To this day General Douglas MacArthur remains a controversial figure. His fans call him the greatest military commander in United States history, a patriot who could do no wrong. His detractors talk of him as a reckless warmonger, a power-hungry man who put himself above the Constitution and two presidents. Just what kind of individual was he? In this engaging film biography, scripters Hal Barwood and Matthew Robbins play to both of the above evaluations of MacArthur. In their picture he is neither saint nor monster. They chart his career from 1942 when he was ordered by President Roosevelt to abandon the Philippines until two decades later when he delivered his polished and moving "Duty-Honor-Country" speech at West Point. The film is chock-full of battle sequences from the American attack on New Guinea and the Philippines to skirmishes in the hills of Korea. But the best scenes are those which give us a sense of the complexity of this hero.

Gregory Peck portrays MacArthur as an intense and dignified general with a rigorous and well-defined sense of patriotism. His home as he stated on many occasions was West Point. He was military through and through. MacArthur made FDR squirm and he raised the ire of President Truman. But he was always loyal to his men. When forced to leave Corregidor, he promised to return and liberate the Americans and Philippinos there — and he did. At the Japanese surrender aboard the U.S.S. Missouri in Tokyo Bay, it was MacArthur who stood at the fore. He later became Proconsul in vanquished Japan and directed the shape of culture and politics in that depressed country.

The film gives a glimpse of the general's flare for dramatics — his studied use of khaki garb, sunglasses, and corncob pipe. When someone sent him a letter about his use of a cane and implied he was an old codger, MacArthur tossed the cane into the nearest wastebasket. All this P.R. centered around the heroic stature of the man, however, didn't seem to help him in a bid for the presidency. He made a disappointing showing in the Wisconsin primary.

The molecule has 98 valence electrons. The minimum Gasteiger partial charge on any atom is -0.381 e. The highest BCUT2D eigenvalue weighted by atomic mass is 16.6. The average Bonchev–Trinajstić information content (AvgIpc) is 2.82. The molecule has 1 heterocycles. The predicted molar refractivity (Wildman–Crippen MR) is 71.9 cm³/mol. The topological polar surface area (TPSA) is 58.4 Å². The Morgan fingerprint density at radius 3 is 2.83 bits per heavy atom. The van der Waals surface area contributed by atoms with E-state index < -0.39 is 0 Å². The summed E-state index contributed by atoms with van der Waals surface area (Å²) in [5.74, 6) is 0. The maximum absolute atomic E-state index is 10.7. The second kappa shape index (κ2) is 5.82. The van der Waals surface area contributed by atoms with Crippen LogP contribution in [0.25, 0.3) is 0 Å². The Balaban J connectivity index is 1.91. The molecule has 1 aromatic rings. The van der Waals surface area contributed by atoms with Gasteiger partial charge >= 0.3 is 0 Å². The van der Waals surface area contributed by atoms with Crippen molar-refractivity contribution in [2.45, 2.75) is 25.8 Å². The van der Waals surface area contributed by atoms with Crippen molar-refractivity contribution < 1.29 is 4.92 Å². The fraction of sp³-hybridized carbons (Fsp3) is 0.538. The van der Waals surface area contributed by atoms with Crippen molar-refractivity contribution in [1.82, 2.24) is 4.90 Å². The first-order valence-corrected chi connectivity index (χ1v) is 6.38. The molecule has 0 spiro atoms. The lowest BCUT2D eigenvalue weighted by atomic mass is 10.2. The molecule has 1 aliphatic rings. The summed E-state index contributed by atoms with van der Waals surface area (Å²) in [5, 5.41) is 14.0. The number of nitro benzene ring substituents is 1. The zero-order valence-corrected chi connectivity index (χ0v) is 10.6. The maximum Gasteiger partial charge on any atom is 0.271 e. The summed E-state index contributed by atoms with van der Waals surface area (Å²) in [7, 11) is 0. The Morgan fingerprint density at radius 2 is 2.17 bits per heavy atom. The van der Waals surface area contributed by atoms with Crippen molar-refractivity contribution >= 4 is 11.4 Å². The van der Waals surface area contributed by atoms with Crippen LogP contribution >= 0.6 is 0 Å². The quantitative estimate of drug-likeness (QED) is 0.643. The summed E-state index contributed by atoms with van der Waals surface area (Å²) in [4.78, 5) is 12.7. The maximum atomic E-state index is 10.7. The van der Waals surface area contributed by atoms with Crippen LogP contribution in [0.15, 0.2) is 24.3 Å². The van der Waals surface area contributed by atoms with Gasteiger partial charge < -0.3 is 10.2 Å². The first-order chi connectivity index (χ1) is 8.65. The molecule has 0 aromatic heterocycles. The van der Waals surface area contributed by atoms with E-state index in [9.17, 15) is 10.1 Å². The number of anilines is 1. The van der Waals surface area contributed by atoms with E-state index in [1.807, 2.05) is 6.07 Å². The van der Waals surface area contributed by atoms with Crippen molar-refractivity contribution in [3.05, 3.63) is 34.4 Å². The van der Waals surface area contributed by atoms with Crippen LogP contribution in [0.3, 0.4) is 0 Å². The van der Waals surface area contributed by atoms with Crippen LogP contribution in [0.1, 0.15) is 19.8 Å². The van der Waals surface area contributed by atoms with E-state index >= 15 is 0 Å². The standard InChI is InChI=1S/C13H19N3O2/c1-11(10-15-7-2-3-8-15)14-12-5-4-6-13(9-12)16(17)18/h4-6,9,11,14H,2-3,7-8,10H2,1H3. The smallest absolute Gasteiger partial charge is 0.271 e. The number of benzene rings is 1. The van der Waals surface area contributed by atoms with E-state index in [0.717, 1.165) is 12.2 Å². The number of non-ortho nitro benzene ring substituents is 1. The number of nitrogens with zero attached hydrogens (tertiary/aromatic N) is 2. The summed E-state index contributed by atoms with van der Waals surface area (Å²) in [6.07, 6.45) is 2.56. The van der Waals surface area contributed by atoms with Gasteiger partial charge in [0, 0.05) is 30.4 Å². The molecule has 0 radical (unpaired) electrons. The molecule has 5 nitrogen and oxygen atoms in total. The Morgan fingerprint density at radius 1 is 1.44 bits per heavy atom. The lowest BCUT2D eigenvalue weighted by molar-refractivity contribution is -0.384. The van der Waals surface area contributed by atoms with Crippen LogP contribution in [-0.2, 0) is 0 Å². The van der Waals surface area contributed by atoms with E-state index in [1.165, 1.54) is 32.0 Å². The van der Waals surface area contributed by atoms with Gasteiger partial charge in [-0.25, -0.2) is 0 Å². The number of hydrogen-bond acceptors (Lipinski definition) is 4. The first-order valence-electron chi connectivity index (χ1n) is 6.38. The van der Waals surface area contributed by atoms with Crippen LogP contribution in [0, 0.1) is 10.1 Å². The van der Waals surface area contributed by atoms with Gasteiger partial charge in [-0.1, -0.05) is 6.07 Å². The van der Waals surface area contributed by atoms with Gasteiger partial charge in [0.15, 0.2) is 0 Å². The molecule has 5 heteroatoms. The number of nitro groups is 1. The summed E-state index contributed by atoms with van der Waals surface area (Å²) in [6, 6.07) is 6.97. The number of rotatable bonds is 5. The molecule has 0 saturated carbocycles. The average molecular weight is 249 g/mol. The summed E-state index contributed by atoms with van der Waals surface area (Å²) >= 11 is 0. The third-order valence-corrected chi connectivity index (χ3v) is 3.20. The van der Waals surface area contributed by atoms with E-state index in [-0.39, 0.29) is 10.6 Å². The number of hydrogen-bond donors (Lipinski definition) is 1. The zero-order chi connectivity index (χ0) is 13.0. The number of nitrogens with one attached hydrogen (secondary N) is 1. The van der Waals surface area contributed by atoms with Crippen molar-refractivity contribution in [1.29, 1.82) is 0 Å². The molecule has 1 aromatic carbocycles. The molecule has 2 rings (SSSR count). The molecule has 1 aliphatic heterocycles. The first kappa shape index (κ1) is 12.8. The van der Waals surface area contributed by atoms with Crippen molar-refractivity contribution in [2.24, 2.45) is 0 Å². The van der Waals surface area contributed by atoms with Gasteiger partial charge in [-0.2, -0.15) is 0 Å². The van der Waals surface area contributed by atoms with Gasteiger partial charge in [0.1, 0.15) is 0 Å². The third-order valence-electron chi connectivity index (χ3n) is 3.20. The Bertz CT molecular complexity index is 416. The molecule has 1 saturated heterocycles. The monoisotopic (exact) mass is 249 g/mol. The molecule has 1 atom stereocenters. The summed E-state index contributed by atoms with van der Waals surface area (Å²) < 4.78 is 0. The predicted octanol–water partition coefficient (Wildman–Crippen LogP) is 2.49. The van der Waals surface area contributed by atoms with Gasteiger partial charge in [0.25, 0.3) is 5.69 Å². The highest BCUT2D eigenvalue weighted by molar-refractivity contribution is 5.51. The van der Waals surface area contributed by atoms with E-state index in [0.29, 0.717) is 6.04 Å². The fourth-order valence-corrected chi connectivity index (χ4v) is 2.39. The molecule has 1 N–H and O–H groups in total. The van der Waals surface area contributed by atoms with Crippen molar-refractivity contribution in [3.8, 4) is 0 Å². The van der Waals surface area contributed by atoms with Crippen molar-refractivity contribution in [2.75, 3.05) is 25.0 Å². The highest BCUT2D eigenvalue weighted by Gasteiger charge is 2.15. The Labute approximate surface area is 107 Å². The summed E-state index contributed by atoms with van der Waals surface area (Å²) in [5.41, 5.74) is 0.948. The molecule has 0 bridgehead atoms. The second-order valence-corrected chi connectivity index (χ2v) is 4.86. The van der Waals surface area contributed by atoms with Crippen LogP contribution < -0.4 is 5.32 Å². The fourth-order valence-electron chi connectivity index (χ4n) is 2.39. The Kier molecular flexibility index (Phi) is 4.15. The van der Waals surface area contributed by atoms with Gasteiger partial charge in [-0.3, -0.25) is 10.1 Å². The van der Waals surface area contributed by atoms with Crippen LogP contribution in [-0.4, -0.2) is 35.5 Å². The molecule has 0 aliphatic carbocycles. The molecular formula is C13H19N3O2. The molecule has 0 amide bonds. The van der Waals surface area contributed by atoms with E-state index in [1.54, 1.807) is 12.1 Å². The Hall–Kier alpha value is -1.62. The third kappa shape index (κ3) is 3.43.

Religious imagery infused MacArthur's speeches. When he landed on the beaches of the Philippines, he sated: "The hour of your redemption is hereā€¦the Holy Grail of righteous victory." Later he would be Supreme Commander in Korea when war broke out there. Since he equated democracy with Christianity and communism with godlessness, MacArthur's fervor for victory was strong. No wonder he disobeyed President Truman and could not tolerate a no-win situation. He was leading a religious crusade!

Director Joseph Sargent gets some excellent performances from Ed Flanders as Truman and Dan O'Herlihy as FDR, but this is Peck's movie from start to finish. Physically he is perfect for the part. He captures MacArthur's arrogance and determination in a truly memorable way. Producer Frank McCarthy previously brought us a brilliant cinematic portrait of General Patton. His encore is of the same quality, both enriching and humanizing our memories of an important leader. The military people of the country owe this producer a special place in their hall of fame.